4. — The subscriptions and forfeits to be cleared up every quarter; if not, a penalty of sixpence to be paid to the club.
5. — The member that draws the beer to be at the club-room by six o’clock every evening, and stay till ten; but in the event of no member being there, he may leave at nine; on failing so to attend, a penalty of sixpence to be paid to the club.
6. — Any member giving beer to a stranger in this club-room, excepting to his wife or family, shall be liable to the penalty of one shilling.
7. — Any member lifting his hand to strike another in this club-room shall be liable to the penalty of sixpence.
8. — Any member swearing in this club-room shall be liable to a penalty of twopence each time.
9. — Any member selling beer shall be expelled from the club.
10. — Any member wishing to give up his allotment, may apply to the committee, and they shall value the crop and the condition of the ground. The amount of the valuation shall be paid by the succeeding tenant, who shall be allowed to enter on any part of the allotment which is uncropped at the time of notice of the leaving tenant.
11. — Any member not keeping his allotment-garden clear from seed-weeds, or otherwise injuring his neighbours, may be turned out of his garden by the votes of two-thirds of the committee, one month’s notice being given to him.
12. — Any member carelessly breaking a mug, is to pay the cost of replacing the same.
I was soliciting the attention of Philosewers to some old old bonnets hanging in the Allotment-gardens to frighten the birds, and the fashion of which I should think would terrify a French bird to death at any distance, when Philosewers solicited my attention to the scrapers at the club-house door. The amount of the soil of England which every member brought there on his feet, was indeed surprising; and even I, who am professedly a salad-eater, could have grown a salad for my dinner, in the earth on any member’s frock or hat.
“Now,” said Friar Bacon, looking at his watch, “for the Pig-clubs!”
The dreary Sage entreated explanation.
“Why, a pig is so very valuable to a poor labouring man, and it is so very difficult for him at this time of the year to get money enough to buy one, that I lend him a pound for the purpose. But, I do it in this way. I leave such of the club members as choose it and desire it, to form themselves into parties of five. To every man in each company of five, I lend a pound, to buy a pig. But, each man of the five becomes bound for every other man, as to the repayment of his money. Consequently, they look after one another, and pick out their partners with care; selecting men in whom they have confidence.”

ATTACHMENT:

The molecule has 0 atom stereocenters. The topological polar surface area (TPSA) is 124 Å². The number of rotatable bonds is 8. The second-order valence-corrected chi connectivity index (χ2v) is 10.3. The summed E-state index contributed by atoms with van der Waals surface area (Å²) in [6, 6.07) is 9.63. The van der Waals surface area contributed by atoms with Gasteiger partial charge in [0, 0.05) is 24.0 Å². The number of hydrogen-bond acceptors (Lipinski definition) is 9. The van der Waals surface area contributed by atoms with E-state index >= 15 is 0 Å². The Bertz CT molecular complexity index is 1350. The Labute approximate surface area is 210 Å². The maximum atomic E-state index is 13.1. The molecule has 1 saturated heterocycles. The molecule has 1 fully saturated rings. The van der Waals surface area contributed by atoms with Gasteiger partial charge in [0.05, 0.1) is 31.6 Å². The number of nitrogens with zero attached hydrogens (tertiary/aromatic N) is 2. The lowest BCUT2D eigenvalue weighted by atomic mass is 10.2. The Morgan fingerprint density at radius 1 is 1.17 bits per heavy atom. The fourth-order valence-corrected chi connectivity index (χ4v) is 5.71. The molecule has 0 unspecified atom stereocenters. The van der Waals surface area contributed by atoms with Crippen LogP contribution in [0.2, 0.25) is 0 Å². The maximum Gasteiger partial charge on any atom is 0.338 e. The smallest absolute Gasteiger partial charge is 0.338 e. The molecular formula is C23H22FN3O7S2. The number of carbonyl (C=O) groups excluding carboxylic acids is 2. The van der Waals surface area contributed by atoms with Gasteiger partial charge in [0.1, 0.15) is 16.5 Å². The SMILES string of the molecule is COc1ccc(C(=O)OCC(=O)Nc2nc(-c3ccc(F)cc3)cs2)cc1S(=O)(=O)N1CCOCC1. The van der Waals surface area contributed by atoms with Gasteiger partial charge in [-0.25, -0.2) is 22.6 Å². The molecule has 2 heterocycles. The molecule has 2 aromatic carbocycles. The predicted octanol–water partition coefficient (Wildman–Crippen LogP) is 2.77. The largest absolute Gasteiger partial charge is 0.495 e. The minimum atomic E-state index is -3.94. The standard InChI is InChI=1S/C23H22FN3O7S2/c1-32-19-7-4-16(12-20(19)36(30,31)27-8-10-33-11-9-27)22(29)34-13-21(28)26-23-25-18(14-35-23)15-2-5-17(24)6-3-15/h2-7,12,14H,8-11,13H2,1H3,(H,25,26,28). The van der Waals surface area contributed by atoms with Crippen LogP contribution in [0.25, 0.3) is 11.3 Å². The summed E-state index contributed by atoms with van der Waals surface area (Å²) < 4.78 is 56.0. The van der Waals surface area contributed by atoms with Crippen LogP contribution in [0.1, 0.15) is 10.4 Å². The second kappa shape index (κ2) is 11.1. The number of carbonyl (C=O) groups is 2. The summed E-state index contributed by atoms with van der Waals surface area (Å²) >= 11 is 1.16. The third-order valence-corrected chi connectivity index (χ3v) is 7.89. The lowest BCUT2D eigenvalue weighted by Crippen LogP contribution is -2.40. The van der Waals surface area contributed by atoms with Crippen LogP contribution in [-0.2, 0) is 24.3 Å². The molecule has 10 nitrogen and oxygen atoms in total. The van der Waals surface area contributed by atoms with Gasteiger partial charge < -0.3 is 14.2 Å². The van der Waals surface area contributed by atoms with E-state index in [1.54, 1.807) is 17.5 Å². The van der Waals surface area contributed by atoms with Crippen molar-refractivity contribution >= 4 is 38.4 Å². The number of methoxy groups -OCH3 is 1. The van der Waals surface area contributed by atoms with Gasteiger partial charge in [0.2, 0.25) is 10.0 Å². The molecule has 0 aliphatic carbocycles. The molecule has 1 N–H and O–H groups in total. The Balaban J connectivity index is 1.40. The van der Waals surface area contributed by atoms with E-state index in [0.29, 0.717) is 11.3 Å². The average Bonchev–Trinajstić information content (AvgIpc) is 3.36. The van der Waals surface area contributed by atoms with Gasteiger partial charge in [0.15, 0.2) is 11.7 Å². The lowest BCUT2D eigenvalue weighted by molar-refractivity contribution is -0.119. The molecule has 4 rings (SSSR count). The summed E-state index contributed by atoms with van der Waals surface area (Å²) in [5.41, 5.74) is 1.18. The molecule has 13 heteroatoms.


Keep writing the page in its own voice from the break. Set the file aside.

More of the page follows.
“They repay the money, I suppose, when the pig is fattened, killed, and sold?”
“Yes. Then they repay the money. And they do repay it. I had one man, last year, who was a little tardy (he was in the habit of going to the public-house); but even he did pay. It is an immense Advantage to one of these poor fellows to have a pig. The pig consumes the refuse from the man’s cottage and allotment-garden, and the pig’s refuse enriches the man’s garden besides. The pig is the poor man’s friend. Come into the club-house again.”
The poor man’s friend. Yes. I have often wondered who really was the poor man’s friend among a great number of competitors, and I now clearly perceive him to be the pig. HE never makes any flourishes about the poor man. HE never gammons the poor man — except to his manifest advantage in the article of bacon. HE never comes down to this house, or goes down to his constituents. He openly declares to the poor man, “I want my sty because I am a Pig. I desire to have as much to eat as you can by any means stuff me with, because I am a Pig.” HE never gives the poor man a sovereign for bringing up a family. HE never grunts the poor man’s name in vain. And when he dies in the odour of Porkity, he cuts up, a highly useful creature and a blessing to the poor man, from the ring in his snout to the curl in his tail. Which of the poor man’s other friends can say as much? Where is the M.P. who means Mere Pork?
The dreary Sage had glided into these reflections, when he found himself sitting by the club-house fire, surrounded by green smock- frocks and shapeless hats: with Friar Bacon lively, busy, and expert, at a little table near him.
“Now, then, come. The first five!” said Friar Bacon. “Where are you?”
“Order!” cried a merry-faced little man, who had brought his young daughter with him to see life, and who always modestly hid his face in his beer-mug after he had thus assisted the business.
“John Nightingale, William Thrush, Joseph Blackbird, Cecil Robin, and Thomas Linnet!” cried Friar Bacon.
“Here, sir!” and “Here, sir!” And Linnet, Robin, Blackbird, Thrush, and Nightingale, stood confessed.
We, the undersigned, declare, in effect, by this written paper, that each of us is responsible for the repayment of this pig-money by each of the other. “Sure you understand, Nightingale?”
“Can you write your name, Nightingale?”
Nightingale’s eye upon his name, as Friar Bacon wrote it, was a sight to consider in after years. Rather incredulous was Nightingale, with a hand at the corner of his mouth, and his head on one side, as to those drawings really meaning him. Doubtful was Nightingale whether any virtue had gone out of him in that committal to paper. Meditative was Nightingale as to what would come of young Nightingale’s growing up to the acquisition of that art. Suspended was the interest of Nightingale, when his name was done — as if he thought the letters were only sown, to come up presently in some other form. Prodigious, and wrong-handed was the cross made by Nightingale on much encouragement — the strokes directed from him instead of towards him; and most patient and sweet-humoured was the smile of Nightingale as he stepped back into a general laugh.